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Radio Golf
Radio Golf
Radio Golf
is a play by American playwright, August Wilson, the final installment in his ten-part series, The Century Cycle. It was first performed in 2005 by the Yale Repertory Theatre
Yale Repertory Theatre
in New Haven, Connecticut and had its Broadway premiere in 2007 at the Cort Theatre. It is Wilson's final work.[1]Contents1 Plot 2 Productions 3 Awards and nominations 4 References 5 Further reading 6 External linksPlot[edit] Harmond Wilks, an Ivy League-educated man who has inherited a real estate agency from his father, his ambitious wife Mame, and his friend Roosevelt Hicks want to redevelop the Hill District
Hill District
in Pittsburgh, Pennsylvania. The project, called the Bedford Hills Redevelopment Project, includes two high-rise apartment buildings and high-end chain stores like Starbucks, Whole Foods, and Barnes & Noble
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Harry Lennix
Harry Joseph Lennix III[1] (born November 16, 1964) is an American actor. He is best known for his roles as Terrence "Dresser" Williams in the Robert Townsend film The Five Heartbeats
The Five Heartbeats
(1991) and as Boyd Langton in the Joss Whedon
Joss Whedon
television series Dollhouse. Lennix currently co-stars as Harold Cooper, Assistant Director of the FBI Counterterrorism Division, on the NBC
NBC
drama The Blacklist. Lennix played Calvin Swanwick in the DC Extended Universe.Contents1 Early life 2 Career 3 Personal life 4 Filmography4.1 Film 4.2 Television5 References 6 External linksEarly life[edit] The youngest of four siblings, Lennix was born in Chicago, Illinois, to Lillian C
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West Coast Of The United States
The West Coast or Pacific Coast is the coastline along which the contiguous Western United States meets the North Pacific Ocean. As a region, this term most often refers to the coastal states of California, Oregon and Washington. More specifically, it refers to an area defined on the east by the Cascade Range, Sierra Nevada and Mojave Desert, and on the west by the Pacific Ocean. The U.S
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The New York Times
The New York Times
The New York Times
(sometimes abbreviated as the NYT and NYTimes) is an American newspaper based in New York City
New York City
with worldwide influence and readership.[5][6][7] Founded in 1851, the paper has won 127 Pulitzer Prizes, more than any other newspaper.[8][9] The Times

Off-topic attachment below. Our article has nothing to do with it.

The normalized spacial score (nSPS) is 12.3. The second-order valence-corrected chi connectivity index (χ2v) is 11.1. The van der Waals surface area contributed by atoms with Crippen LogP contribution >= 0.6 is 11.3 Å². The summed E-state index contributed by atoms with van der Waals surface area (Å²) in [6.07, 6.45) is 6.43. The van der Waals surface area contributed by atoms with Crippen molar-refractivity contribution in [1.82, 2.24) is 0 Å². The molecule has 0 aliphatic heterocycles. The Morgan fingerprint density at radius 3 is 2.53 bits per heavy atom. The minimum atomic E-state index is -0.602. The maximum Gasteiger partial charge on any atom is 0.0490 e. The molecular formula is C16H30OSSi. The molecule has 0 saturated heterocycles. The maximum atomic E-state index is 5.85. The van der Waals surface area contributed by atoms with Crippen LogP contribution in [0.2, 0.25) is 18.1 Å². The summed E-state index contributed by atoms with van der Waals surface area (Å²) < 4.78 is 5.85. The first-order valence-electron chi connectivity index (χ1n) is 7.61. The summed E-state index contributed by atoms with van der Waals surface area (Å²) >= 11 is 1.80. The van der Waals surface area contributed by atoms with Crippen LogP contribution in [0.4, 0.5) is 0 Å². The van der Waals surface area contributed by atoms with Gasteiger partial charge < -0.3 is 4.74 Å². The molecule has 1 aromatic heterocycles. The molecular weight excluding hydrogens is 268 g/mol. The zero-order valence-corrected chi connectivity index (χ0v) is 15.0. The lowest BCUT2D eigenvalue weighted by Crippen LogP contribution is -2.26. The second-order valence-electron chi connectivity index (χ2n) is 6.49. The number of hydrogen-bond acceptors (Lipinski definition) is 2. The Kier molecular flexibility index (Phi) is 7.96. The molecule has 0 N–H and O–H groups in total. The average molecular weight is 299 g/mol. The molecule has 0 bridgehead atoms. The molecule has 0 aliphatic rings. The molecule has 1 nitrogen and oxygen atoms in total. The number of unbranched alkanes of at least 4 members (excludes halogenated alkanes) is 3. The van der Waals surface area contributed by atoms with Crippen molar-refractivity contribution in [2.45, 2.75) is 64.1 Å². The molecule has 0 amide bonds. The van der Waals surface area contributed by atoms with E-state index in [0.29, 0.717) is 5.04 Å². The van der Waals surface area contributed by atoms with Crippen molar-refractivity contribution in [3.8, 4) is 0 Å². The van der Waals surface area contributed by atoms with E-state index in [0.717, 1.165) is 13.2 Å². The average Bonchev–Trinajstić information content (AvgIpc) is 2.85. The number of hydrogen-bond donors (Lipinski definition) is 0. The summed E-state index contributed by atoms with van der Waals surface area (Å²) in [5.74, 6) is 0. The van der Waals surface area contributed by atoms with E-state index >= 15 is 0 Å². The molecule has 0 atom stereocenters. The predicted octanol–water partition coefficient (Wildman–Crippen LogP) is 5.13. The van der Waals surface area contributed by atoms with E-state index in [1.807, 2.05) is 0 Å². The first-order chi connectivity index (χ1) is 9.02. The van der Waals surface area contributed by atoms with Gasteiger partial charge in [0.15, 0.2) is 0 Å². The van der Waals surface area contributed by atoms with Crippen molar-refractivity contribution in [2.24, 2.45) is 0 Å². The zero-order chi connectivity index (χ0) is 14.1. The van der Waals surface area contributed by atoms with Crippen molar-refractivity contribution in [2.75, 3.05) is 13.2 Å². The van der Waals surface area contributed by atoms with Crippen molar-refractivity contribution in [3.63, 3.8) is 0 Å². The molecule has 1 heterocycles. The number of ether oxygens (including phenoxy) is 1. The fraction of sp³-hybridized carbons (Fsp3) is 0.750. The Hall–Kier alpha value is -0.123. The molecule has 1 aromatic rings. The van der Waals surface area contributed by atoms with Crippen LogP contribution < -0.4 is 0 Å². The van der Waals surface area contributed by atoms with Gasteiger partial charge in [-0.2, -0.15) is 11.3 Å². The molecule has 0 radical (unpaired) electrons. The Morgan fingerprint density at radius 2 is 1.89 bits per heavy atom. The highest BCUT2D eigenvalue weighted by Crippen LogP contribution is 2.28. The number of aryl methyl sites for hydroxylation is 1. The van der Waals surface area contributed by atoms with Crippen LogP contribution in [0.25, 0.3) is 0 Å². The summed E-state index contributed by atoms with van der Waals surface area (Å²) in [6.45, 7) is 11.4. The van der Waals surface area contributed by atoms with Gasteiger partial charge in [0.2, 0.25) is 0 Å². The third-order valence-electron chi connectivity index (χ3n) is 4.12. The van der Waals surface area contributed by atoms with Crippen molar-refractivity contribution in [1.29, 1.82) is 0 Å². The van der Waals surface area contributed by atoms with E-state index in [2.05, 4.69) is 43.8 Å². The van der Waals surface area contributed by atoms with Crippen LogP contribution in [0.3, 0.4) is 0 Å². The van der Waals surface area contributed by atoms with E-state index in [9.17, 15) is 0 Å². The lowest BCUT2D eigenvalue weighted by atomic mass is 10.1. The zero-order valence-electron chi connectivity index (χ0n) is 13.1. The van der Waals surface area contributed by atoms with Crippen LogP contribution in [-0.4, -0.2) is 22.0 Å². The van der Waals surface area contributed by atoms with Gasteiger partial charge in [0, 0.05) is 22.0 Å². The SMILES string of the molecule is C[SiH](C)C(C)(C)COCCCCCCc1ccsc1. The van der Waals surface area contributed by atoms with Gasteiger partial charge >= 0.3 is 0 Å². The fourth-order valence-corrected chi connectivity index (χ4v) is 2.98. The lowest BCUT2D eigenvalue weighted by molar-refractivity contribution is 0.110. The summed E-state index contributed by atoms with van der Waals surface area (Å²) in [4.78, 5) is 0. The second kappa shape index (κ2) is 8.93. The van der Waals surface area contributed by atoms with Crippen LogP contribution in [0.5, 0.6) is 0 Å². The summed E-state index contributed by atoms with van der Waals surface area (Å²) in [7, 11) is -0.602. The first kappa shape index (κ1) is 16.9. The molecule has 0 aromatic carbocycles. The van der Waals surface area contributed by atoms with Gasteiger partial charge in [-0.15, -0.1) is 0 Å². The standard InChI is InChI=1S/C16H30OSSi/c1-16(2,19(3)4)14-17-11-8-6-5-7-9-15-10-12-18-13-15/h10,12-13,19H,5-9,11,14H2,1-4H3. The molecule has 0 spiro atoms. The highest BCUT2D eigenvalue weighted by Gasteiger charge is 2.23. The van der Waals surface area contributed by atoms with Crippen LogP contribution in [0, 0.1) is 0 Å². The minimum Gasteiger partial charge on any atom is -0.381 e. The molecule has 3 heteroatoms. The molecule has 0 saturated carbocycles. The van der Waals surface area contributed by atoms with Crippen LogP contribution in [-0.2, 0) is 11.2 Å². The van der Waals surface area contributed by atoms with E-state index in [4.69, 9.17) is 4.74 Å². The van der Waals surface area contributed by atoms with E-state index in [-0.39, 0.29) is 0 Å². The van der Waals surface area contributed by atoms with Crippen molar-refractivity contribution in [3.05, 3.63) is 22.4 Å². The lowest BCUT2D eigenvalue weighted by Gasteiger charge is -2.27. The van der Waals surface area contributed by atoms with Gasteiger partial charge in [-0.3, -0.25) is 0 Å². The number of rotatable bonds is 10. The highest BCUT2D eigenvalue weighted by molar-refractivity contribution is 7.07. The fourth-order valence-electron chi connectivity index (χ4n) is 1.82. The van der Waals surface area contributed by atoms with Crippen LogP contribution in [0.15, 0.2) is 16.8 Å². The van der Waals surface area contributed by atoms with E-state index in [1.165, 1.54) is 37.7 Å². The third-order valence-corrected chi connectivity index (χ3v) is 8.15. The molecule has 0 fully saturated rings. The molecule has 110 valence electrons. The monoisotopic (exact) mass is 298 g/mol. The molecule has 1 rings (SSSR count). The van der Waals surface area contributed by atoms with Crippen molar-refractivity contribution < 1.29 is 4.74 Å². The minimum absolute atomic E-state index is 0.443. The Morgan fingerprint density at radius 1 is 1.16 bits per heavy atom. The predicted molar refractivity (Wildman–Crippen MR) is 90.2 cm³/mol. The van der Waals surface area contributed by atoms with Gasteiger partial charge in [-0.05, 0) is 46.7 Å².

The Times
is ranked 18th in the world by circulation and 3rd in the U.S.[10] The paper is owned by The New York Times
The New York Times
Company, which is publicly traded and is controlled by the Sulzberger family through a dual-class share structure.[11] It has been owned by the family since 1896; A.G
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Special
Special
Special
or the specials or variation, may refer to:.mw-parser-output .tocright float:right;clear:right;width:auto;background:none;padding:.5em 0 .8em 1.4em;margin-bottom:.5em .mw-parser-output .tocright-clear-left clear:left .mw-parser-output .tocright-clear-both clear:both .mw-parser-output .tocright-clear-none clear:none Contents1 Policing 2 Literature 3 Film and television 4 Music4.1 Albums 4.2 Songs5 Computing 6 Other uses 7 See alsoPolicing[edit] Specials, Ulster
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Internet Broadway Database
The Internet Broadway Database
Database
(IBDB) is an online database of Broadway theatre
Broadway theatre
productions and their personnel. It was conceived and created by Karen Hauser in 1996 and is operated by the Research Department of The Broadway League, a trade association for the North American commercial theatre community.[2] The website also has a corresponding app for both the IOS and Android.[3][4][5] This comprehensive history of Broadway provides records of productions from the beginnings of New York theatre in the 18th century up to today. Details include cast and creative lists for opening night and current day, song lists, awards and other interesting facts about every Broadway production
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Tony Award For Best Play
An award is something given to a person, a group of people, like a sports team, or an organization in recognition of their excellence in a certain field.[1][2] An award may be accompanied by trophy, title, certificate, commemorative plaque, medal, badge, pin, or ribbon. An award may carry a monetary prize given to the recipient. For example: the Nobel Prize
Prize
for contributions to society, or the Pulitzer prize for literary achievements
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Geva Theatre Center
Geva Theatre Center
Geva Theatre Center